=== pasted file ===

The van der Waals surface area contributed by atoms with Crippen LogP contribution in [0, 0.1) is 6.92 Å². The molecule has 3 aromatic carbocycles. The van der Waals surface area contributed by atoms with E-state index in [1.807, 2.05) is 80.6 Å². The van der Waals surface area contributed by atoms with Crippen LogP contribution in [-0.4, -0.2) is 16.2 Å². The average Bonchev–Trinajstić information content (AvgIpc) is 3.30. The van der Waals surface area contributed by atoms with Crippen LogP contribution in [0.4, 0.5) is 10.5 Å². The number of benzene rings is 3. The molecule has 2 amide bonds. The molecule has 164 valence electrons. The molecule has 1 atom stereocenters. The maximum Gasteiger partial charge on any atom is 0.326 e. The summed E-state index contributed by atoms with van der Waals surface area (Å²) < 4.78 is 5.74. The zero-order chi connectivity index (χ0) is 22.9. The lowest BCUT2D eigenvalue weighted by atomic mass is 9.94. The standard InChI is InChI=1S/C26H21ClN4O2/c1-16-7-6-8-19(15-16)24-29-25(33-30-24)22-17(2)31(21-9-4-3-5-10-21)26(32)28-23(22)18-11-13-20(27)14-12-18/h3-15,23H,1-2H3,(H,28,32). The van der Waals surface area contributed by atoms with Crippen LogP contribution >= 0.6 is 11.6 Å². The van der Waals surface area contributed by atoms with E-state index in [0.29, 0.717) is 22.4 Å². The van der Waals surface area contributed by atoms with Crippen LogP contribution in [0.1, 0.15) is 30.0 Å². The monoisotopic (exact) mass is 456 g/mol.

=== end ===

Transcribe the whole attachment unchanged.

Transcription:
The van der Waals surface area contributed by atoms with Crippen LogP contribution in [0, 0.1) is 6.92 Å². The molecule has 3 aromatic carbocycles. The van der Waals surface area contributed by atoms with E-state index in [1.807, 2.05) is 80.6 Å². The van der Waals surface area contributed by atoms with Crippen LogP contribution in [-0.4, -0.2) is 16.2 Å². The average Bonchev–Trinajstić information content (AvgIpc) is 3.30. The van der Waals surface area contributed by atoms with Crippen LogP contribution in [0.4, 0.5) is 10.5 Å². The number of benzene rings is 3. The molecule has 2 amide bonds. The molecule has 164 valence electrons. The molecule has 1 atom stereocenters. The maximum Gasteiger partial charge on any atom is 0.326 e. The summed E-state index contributed by atoms with van der Waals surface area (Å²) < 4.78 is 5.74. The zero-order chi connectivity index (χ0) is 22.9. The lowest BCUT2D eigenvalue weighted by atomic mass is 9.94. The standard InChI is InChI=1S/C26H21ClN4O2/c1-16-7-6-8-19(15-16)24-29-25(33-30-24)22-17(2)31(21-9-4-3-5-10-21)26(32)28-23(22)18-11-13-20(27)14-12-18/h3-15,23H,1-2H3,(H,28,32). The van der Waals surface area contributed by atoms with Crippen LogP contribution >= 0.6 is 11.6 Å². The van der Waals surface area contributed by atoms with E-state index in [0.29, 0.717) is 22.4 Å². The van der Waals surface area contributed by atoms with Crippen LogP contribution in [0.1, 0.15) is 30.0 Å². The monoisotopic (exact) mass is 456 g/mol.